-- What "Bush haters" despise Bush for having done was having stolen the election through hardball tactics and the collusion of a partisan Supreme Court. Most of these Bush haters believe, with perfectly good cause, that Gore actually won the Florida vote. This is because a hand recount of all legally cast ballots in Florida, conducted by a consortium of news organizations, did in fact show him to be the winner; moreover, the Palm Beach butterfly ballots are estimated to have cost Gore at least another 20,000 votes; all in all, it is clear that the will of the majority of voters in Florida on election was to elect Gore. Moreover, it was the will of the majority of the American people that Gore be president; he won the popular vote by over half a million ballots.

Thus Bush's installment in the White House represented, for the first time in over a hundred years and only the second time in history, that a president came to office against the express will of a majority of the nation's voters. Nor is it even clear that he properly won the Electoral College vote; the Florida hand recount clearly suggests otherwise. Many, many people consider this theft of the election one of the most egregious assaults on basic democratic principles in the nation's history -- and again, with reasonable cause.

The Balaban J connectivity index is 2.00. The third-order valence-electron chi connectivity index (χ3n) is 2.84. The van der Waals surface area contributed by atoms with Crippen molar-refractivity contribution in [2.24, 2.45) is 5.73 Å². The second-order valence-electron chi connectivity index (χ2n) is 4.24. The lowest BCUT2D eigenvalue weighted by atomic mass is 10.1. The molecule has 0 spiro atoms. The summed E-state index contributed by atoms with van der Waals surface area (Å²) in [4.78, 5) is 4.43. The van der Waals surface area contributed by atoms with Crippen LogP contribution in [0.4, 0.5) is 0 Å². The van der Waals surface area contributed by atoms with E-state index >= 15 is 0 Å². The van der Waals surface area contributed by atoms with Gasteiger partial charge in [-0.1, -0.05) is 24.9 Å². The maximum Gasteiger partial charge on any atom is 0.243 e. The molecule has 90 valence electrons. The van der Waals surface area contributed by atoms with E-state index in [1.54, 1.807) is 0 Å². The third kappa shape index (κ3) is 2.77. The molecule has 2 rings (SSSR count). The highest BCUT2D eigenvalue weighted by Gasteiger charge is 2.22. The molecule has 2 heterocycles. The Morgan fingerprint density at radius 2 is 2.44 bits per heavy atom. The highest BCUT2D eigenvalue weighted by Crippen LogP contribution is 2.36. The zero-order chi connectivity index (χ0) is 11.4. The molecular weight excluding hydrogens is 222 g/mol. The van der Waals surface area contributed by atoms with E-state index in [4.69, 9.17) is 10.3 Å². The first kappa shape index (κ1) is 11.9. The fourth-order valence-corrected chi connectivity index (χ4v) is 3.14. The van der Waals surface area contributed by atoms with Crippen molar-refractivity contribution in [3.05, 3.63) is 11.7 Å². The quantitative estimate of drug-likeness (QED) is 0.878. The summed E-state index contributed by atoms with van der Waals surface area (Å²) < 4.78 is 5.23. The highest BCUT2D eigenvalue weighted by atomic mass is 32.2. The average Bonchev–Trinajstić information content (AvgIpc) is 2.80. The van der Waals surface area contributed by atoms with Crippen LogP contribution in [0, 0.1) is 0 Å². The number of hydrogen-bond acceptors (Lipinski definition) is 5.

-- "Bush haters" opposed the war in Iraq because they did not believe the threat presented by Saddam Hussein warranted the all-out invasion of a sovereign nation -- something America had never done on its own before. They did not believe the evidence the president and his minions presented was either substantive or credible. And guess what? They were right.